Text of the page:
By Ross Muscato
As the United States hurtles yet again toward a deadline by which either its debt ceiling is raised or it defaults on its financial obligations, Biden administration officials and Congressional lawmakers took to the Sunday talk shows on May 14 to voice their positions and sway public opinion.
It’s a financial game of chicken, with most Democrats—who are wanting to continue raising the debt ceiling—facing off against a small and tenaciously stubborn faction of GOP fiscal hardliners, among them those who withheld their vote for Rep. Kevin McCarthy (R-Calif.) for Speaker of the House this past January until he agreed to legislative demands on fiscal matters.
Some fear that McCarthy may be forced, because of the commitments he made, to allow a default unless Democrats agree to spending cuts.
Negotiations continue involving Democrat and Republican Congressional leaders and the White House.
Congress established the debt ceiling during World War I, clearing the U.S. Treasury to borrow up to a set limit.
Pandemic expenditures, financial costs of wars in the Middle East, and paying for the care of an aging population have all significantly contributed to the present national debt of $31.3 trillion, a figure that works out to be about $94,000 in debt per citizen.
If Congress and the president can’t agree on raising the debt limit, a default could come as soon as early June and not later than early August.
At a recent CNN Town Hall event featuring GOP 2024 presidential candidate Donald Trump, the former president said that if Republicans in Congress cannot get the spending cuts they seek, a default would be preferable to raising the debt ceiling.
Efforts Continue to Reach an Agreement and Avoid Default
Lael Brainard, director of the National Economic Council, which advises the president on U.S. and international economic policy, appeared on CBS’s Face the Nation to talk with Margaret Brennan about the status of the negotiations.
“The president has said talks are moving along,” Brennan said. “The secretary of the Treasury said negotiators have found some areas of agreement. That sounds like movement. How close are we to a deal?”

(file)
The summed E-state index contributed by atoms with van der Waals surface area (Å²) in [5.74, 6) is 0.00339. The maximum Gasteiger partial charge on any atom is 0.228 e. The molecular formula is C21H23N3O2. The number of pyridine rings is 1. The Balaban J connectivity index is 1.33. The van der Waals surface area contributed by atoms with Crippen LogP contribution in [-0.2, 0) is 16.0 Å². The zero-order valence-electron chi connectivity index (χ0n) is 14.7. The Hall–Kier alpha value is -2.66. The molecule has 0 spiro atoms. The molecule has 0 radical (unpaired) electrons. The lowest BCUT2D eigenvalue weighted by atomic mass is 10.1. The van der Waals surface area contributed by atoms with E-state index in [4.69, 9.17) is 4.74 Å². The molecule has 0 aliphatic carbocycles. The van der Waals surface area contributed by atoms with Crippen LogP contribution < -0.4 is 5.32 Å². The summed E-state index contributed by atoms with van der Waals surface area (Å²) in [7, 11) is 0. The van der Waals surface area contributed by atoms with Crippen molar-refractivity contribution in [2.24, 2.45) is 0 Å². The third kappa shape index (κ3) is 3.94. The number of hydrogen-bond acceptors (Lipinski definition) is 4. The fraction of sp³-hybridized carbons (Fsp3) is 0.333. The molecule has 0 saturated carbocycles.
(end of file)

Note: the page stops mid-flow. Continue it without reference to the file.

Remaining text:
Brainard responded, “Yes, so the staff is very engaged. I would characterize the engagement as serious, as constructive. And, you know, I think it is, though, Margaret, helpful to just lift up and talk a little bit about what is at stake here.
“So, when I talk to CEOs, to business leaders around the country, they tell me things are actually going very well. But their biggest concern is that Congress might fail to prevent default and that that would be catastrophic. It would lead to higher borrowing costs for cars, for mortgages, for small businesses, even for the U.S. government. And so the most important thing is making sure that Congress fulfills its basic responsibility to avert default.”
On ABC’s This Week, host Jonathan Karl questioned Rep. Michael McCaul (R-Texas), chair of the Foreign Affairs Committee, on Trump’s endorsement of a default. He asked McCaul, “How concerned are you that we are headed toward a default?”
The congressman replied, “Well, this is always a game we play every Congress, you know, and daring each other to jump off the cliff. It’s a dangerous game. I think defaulting on our full faith and credit, any financial person would tell you that’s very catastrophic.”
McCaul said that Republicans are willing to raise the debt ceiling but want “meaningful spending cuts and capping spending at 2022 levels.”
Deputy Treasury Secretary Wally Adeyemo discussed the debt ceiling with host Dana Bash on CNN’s State of the Union. Adeyemo struck a note of bipartisanship on the issue, stating that conversations between the parties about the debt were valuable.
“I know the president looks forward to getting together with the leaders to talk about how we continue to make progress,” said Adeyemo. “But it’s important for us to remember what the stakes are here.
“And ultimately, the stakes are the United States of America has never defaulted on its debt, and we can’t because defaulting on our debt isn’t only about financial markets; it’s about paying our Social Security recipients, it’s about paying our troops, it’s about paying the men and women who are working in the border today. That’s why the president’s called on Congress to lift the debt limit as soon as possible.”
Sen. Chris Murphy (D-Conn.) told host Chuck Todd on NBC’s Meet the Press that he is concerned about the stand on U.S. government spending that Speaker McCarthy is taking.
“Chuck Schumer, Joe Biden, even Mitch McConnell have said that if we can’t get an agreement in the next few weeks, default is off the table,” said Murphy. “The only leader who says we are going to light the American economy on fire if we can’t get an agreement in the next 10 to 14 days is Kevin McCarthy.”
Rep. Byron Donalds (R-Fla.), who has endorsed Donald Trump’s 2024 presidential run, shared his opinion on Joe Biden’s stewardship of the economy with Fox News Sunday’s Shannon Bream.
“Any family and any business in our country understands you cannot just continue to spend massive amounts of money and then borrow massive amounts of money and there will be no consequences,” Donalds said.
“Every American family has already seen the first consequence from Joe Biden, and that is a massive inflation that has been the most insidious tax the American people have seen, whether you’re rich or poor, whether you’re black or white, whether you’re Republican or Democrat, it has come for everybody.”